The company’s maestro Adrian Preater has the stage presence of a balding Tommy Cooper…he just has to stand there and look at the audience to get us going. His study of the socially climbing peacock, Sir Walter Elliot, is a finely judged parody. There were moments when he must have been reading both Austen’s novel and mind.

The four of them play and do everything…including a pretty fair representation of the English Channel. They come and go with the precision of a team of Maypole dancers; springing comic surprises and creating touching moments in an instant. The speed of change is all a bit breathtaking really and yet the air of 18th century grace remains. They simply know their stuff inside out and purvey it faultlessly.

I was completely captivated, again, and pathetically proud they should choose to make Shropshire their adopted abode. Which means there will be other opportunities to see them.

‘Persuasion’ is at the Severn Valley Country Park on June 19th and another Austen, ‘Emma’, premieres at Shrewsbury’s Theatre Severn on October 9th. And there’s a very good chance they will available to our local village halls through Arts Alive in 2016. Meanwhile they are on ambassadorial duty … taking their talents around the country and putting Shropshire squarely on the theatrical map; bless ‘em. They produce perfect theatre with seemingly no effort at all.

Successful Production as Austen comes to Downpatrick.

Do not worry, faithful Hotbucklers. A behind the scenes blog will be coming shortly – in the next couple of days, to be precise. In the meantime, have a look at this lovely review we had from The Down Recorder on our performance of Persuasion in Down Arts Centre, NI.

**

On Saturday evening, October 18, the Down Arts Centre had a full house for Hotbuckle Productions’ presentation of Persuasion by Jane Austen. The production entertained and impressed. We found ourselves believing that we were in upper class society drawing rooms of the early 19th century.

Successful theatre is all about the many aspects of production combining to create an alternative reality which the audience readily accepts. Hotbuckle Productions achieved this and more. Using white painted screens and a few dining chairs of the period, which they constantly rearranged to create different scenarios, and with minimal, but subtle costume changes, a coat here, a shawl there, and a change in voice, accent, posture and nuance, the cast of four brought us many larger than life characters which populate Austen’s Persuasion.

This was a skillful production, which also used the actors’ musical talents. Often playing oboe, concertina, spinet and mandolas, the actors created an ambience for the spoken word. But the ingenuity wasn’t just the use of the music; there were also other clever touches, such as the way they syncopated their jerky movements, while sitting in two rows of chairs, to simulate a coach ride or the use of a gently shaken bodrhan, which contained small pebbles, to create the sound of the surf for a beach scene.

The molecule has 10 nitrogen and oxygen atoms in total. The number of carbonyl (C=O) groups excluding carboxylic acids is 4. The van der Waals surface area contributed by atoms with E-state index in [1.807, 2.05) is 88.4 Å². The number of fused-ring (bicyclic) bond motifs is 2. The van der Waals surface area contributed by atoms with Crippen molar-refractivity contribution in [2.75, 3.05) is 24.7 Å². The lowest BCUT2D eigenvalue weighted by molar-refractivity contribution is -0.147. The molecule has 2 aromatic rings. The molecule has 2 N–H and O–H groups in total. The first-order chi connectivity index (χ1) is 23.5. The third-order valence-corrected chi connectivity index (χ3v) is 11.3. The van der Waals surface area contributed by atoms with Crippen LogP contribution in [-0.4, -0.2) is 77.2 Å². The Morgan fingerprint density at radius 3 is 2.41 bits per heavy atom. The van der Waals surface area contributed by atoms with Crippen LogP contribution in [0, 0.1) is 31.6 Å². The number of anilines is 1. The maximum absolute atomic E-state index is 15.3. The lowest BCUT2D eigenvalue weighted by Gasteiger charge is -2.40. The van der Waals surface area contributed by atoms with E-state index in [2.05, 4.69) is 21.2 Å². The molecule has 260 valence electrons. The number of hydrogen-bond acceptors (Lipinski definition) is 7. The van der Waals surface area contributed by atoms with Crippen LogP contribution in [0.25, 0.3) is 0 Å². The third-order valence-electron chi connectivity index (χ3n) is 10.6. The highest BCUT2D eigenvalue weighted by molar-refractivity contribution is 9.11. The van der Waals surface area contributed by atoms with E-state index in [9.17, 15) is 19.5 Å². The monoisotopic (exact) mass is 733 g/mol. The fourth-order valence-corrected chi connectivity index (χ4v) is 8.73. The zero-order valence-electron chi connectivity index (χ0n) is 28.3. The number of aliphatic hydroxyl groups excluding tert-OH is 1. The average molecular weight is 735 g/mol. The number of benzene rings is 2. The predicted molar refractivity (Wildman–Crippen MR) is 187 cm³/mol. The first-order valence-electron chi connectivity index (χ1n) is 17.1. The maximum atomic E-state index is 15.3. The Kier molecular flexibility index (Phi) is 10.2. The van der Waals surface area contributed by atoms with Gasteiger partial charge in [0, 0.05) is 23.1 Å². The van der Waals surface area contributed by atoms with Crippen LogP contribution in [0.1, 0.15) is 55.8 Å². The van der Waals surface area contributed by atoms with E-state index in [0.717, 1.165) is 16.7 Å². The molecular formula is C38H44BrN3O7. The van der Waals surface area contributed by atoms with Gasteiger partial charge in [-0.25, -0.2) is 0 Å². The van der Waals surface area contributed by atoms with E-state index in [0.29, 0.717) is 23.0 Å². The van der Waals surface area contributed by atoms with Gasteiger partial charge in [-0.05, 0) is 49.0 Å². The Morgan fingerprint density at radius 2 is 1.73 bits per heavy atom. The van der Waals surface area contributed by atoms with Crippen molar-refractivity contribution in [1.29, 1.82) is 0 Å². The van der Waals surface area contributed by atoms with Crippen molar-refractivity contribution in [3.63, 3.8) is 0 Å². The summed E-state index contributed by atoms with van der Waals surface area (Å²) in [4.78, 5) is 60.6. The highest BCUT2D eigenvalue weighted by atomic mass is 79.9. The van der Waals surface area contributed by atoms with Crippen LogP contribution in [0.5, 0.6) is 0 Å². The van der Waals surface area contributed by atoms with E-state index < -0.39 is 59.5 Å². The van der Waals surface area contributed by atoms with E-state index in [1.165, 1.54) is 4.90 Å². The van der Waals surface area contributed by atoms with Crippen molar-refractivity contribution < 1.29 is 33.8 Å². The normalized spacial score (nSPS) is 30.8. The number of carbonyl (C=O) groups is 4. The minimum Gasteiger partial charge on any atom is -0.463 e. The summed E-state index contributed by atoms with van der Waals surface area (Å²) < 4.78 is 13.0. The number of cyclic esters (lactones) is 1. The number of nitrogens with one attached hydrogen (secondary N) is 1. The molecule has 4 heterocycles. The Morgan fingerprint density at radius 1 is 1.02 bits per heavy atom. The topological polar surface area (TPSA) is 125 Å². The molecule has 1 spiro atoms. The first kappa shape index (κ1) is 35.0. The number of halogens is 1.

Jane Austen’s work is a rich seam of satirical social commentary. The four actors brought Austen’s words to life with their talented portrayals. The story concerns the love life of Anne Elliot, the voice of reason and sense (there is always this voice somewhere in Austen’s works) and her trials and tribulations created by her vain, spendthrift father, social climbing sister Elizabeth and complaining younger married sister Mary. They, together with trusted family friend Lady Russell, combine at the outset to blight Anne’s love for young naval Captain Wentworth.

Each actor, from time to time, slipped out of character to act as story teller. The skill of each of the actors was prodigious. Emily Lockwood as Anne (and the main story teller) used nuance and understated gesture to depict Anne’s constancy in love and her well managed frustration and patient tolerance of her narrow minded family. Clare Harlow played a myriad of different characters, and with clever, but minimal, change of costume, slipped seamlessly from whining sister, to family friend, to flouncing socialite. Adrian Preater, as Sir Walter, Mary’s husband Charles and depressed Captain Benwick and Peter Randall as Captain Wentworth, cousin William Elliot (heir to the estate) and obsequious family solicitor Mr Shepard, were both outstanding in their abilities to change demeanour and voice to become totally different characters.

It was the combined talent of the four actors that brought the satirical comedic power of Austen’s writing to light. The audience were totally engrossed and their frequent laughter was a clear indication of the success of this excellent production.

I know that I keep saying it, but do persuade yourself to go along and taste the excellent fare of amazing variety that Down Arts Centre has to offer.

ASHLEY RAY, THE DOWN RECORDER

Summertime Sadness

Friends of Hotbuckle, there is no summertime sadness. Truth is, that Lana Del Rey song has been playing on repeat and I thought the alliterative nature of it would prove an interesting blog title. It is summer, but there the similarity ends. 

We are going about our business outside of Hotbuckle – and this is just a little blog post to reassure you that we will be back soon. We each have our own ways of filling up time before the shows start again – Adrian writes the script and occasionally posts funny videos on facebook, usually with a dog in it. Peter works in his family’s shop in Uxbridge. Fiona is living and working in France, where I like to imagine she eats a lot of Boursin and wears a beret (cos that’s what you do in France, right?) Emily dresses up in pretty dresses and talks to people about history, at Hampton Court Palace. She is paid to do that, she’s not just a weirdo.